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Trees and Eco Tourism in Nepal

Nepal Partnership of People and Nature

Chitwan National Park and the local people jointly initiate community development activities and manage natural resources in the buffer zone. The government of Nepal has made a provision of ploughing back 30-50 percent of the park revenue for community development in the region.

According to UNESCO Chitwan is

“An outstanding example of Government-Community partnership in biodiversity conservation.”

The extensive tree planting is a vital part of the investment into local ecology helping to rewild a big area surrounding the park yet also providing sustenance for local people as well their fellow communities of animals, birds and plants.

The Trees

Following on from the last article about #Chitwan the Inner Terai is Himalayan subtropical broadleaf forests with predominantly Sal trees that cover approximately 70% of the national park area. Purest stands of sal occur on well drained lowland ground in the centre. Along the southern face of the Churia Hills sal is interspersed with chir pine (Pinus roxburghii).

On northern slopes Sal grow with smaller flowering tree and shrub species such as Beleric (Terminalia bellirica), Rosewood (Dalbergia sissoo), Axlewood (Anogeissus latifolia), Elephant Apple (Dillenia indica), Grey Downy Balsam (Garuga pinnata) and creepers such as Bauhinia vahlii and Spatholobus parviflorus.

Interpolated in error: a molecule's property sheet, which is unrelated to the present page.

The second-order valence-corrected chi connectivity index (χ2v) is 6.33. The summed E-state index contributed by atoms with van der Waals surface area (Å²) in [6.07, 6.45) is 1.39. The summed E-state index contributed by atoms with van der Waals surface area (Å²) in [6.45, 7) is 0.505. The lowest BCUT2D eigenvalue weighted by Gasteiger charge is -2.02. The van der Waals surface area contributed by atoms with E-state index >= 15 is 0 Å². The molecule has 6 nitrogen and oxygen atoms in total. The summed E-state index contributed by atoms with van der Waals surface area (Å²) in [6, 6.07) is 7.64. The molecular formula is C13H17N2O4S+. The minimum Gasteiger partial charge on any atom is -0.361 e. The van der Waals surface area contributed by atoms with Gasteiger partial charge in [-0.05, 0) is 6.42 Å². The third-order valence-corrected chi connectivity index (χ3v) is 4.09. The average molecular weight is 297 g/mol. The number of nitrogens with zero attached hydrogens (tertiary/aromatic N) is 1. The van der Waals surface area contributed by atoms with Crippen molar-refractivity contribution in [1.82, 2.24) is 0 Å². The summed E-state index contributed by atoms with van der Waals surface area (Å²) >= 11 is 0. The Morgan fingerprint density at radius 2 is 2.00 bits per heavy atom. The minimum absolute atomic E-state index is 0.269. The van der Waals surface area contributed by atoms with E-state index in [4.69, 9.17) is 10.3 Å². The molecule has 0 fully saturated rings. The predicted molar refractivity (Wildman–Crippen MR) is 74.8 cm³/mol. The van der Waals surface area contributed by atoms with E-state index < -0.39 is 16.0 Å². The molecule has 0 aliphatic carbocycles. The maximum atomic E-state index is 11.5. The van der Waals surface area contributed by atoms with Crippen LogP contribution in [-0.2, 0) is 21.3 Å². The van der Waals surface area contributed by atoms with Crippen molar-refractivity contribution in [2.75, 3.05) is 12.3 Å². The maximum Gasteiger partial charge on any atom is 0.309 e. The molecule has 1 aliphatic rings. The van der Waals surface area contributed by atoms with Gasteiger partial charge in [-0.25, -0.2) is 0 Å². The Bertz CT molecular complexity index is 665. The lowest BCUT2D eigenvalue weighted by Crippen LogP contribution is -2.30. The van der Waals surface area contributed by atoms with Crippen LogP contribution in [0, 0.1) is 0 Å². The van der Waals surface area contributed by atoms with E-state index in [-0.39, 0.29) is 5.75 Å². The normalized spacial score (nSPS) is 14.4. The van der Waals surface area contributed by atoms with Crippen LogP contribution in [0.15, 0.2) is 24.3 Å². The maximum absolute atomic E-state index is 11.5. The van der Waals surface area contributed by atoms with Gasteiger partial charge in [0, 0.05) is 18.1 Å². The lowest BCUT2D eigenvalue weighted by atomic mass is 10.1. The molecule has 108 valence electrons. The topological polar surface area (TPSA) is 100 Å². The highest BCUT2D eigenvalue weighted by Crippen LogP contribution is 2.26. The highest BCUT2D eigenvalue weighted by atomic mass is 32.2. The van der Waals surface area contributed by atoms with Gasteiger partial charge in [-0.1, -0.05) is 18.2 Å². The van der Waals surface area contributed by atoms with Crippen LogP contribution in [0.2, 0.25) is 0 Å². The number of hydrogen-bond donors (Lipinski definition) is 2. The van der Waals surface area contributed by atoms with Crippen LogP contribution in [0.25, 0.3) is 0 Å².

Seasonal bushfires, flooding and erosion evoke an ever-changing mosaic of riverine forest and grasslands along the river banks. On recently deposited alluvium and in lowland areas groups of Catechu (Acacia catechu) with Rosewood (Dalbergia sissoo) predominate, followed by groups of Kapok (Bombax ceiba) with Rhino Apple trees (Trewia nudiflora). The rhinos are particularly fond of the fruit.

Understorey shrubs of Velvety beautyberry (Callicarpa macrophylla), Hill Glory Bower (Clerodendrum sp.) and gooseberry (Phyllanthus emblica) offer shelter and lair to a wide variety of species.

Sacred Connection To The Land

There is a deep sacred connection to place here with two famous religious areas: Bikram Baba at Kasara and Balmiki Ashram in Tribeni, pilgrimage places for Hindus from nearby areas and India.